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Exploring Theoretical Mechanisms of Community-Engaged Research

Community-Based Participatory Research (CBPR) is often used to understand community perspectives and address challenging issues including health inequities caused by structural racism. Much of the existing literature emphasizes relationships and synergy between academic researchers and community partners rather than structural components of CBPR. A study funded by NINR tested new theoretical mechanisms of the CBPR conceptual model through a survey including 165 community-engaged research projects. The findings provide additional support for the growing body of evidence for the CBPR conceptual model. Researchers and practitioners are increasingly using community-engaged research generally, and CBPR specifically, to work with communities to enhance health and health equity. This study additionally identified two critical new drivers as mechanisms for effective community and academic partnerships and positive outcomes: 1. commitment to collective empowerment and 2. structural governance. These concepts refer to academic and community partners’ commitment and how they share resources, fit with the community, conduct collective reflection, and make decisions jointly to benefit communities. The Future of Nursing Report specifically calls on the nursing science community to build an evidence base by “developing mechanisms for proposing, evaluating, and scaling evidence-based practice models that leverage collaboration among public health, social sectors, and health systems to advance health equity, including codesigning innovations with individuals and community representatives and responding to community health needs assessments.” This research not only supports that effort but is also focused specifically on health equity.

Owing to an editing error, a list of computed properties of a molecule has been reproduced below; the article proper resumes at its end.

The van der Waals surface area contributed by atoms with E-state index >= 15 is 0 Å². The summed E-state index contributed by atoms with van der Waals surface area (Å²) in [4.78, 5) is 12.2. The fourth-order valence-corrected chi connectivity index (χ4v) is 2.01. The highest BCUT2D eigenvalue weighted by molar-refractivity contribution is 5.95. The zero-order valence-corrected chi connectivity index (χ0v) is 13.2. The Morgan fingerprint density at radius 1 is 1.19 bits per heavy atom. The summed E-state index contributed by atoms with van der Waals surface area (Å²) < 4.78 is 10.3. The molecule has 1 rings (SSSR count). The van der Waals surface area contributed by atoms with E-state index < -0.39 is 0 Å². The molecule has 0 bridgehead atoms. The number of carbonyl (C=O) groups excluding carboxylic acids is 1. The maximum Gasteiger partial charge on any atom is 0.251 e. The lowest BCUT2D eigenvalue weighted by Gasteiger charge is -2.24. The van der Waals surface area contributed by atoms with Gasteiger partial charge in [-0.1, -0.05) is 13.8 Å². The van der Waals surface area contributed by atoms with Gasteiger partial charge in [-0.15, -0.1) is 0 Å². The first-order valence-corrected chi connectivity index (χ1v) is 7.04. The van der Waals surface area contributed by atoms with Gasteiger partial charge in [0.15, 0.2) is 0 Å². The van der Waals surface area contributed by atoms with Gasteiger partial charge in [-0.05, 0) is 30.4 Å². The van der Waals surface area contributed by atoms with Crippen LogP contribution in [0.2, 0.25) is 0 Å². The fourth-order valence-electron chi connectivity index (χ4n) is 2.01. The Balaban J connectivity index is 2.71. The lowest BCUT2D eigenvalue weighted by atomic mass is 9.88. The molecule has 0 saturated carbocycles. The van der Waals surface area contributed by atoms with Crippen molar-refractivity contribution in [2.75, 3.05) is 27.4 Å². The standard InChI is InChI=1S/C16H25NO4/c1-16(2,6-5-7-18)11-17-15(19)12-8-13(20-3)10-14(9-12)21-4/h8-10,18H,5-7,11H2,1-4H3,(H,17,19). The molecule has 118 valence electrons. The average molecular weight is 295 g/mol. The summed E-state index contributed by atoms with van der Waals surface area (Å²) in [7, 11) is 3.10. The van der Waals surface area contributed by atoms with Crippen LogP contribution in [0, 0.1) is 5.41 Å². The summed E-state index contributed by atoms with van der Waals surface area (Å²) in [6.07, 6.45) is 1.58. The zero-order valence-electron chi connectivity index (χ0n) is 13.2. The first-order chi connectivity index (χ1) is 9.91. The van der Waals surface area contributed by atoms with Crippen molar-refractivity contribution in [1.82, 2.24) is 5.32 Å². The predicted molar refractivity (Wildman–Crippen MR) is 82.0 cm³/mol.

Oetzel JG, Boursaw B, Magarati M, et al. Exploring theoretical mechanisms of community-engaged research: a multilevel cross-sectional national study of structural and relational practices in community-academic partnerships. Int J Equity Health. 2022;21(1):59. Published 2022 May 2. doi:10.1186/s12939-022-01663-y. PMID: 35501798; PMCID: PMC 9063068.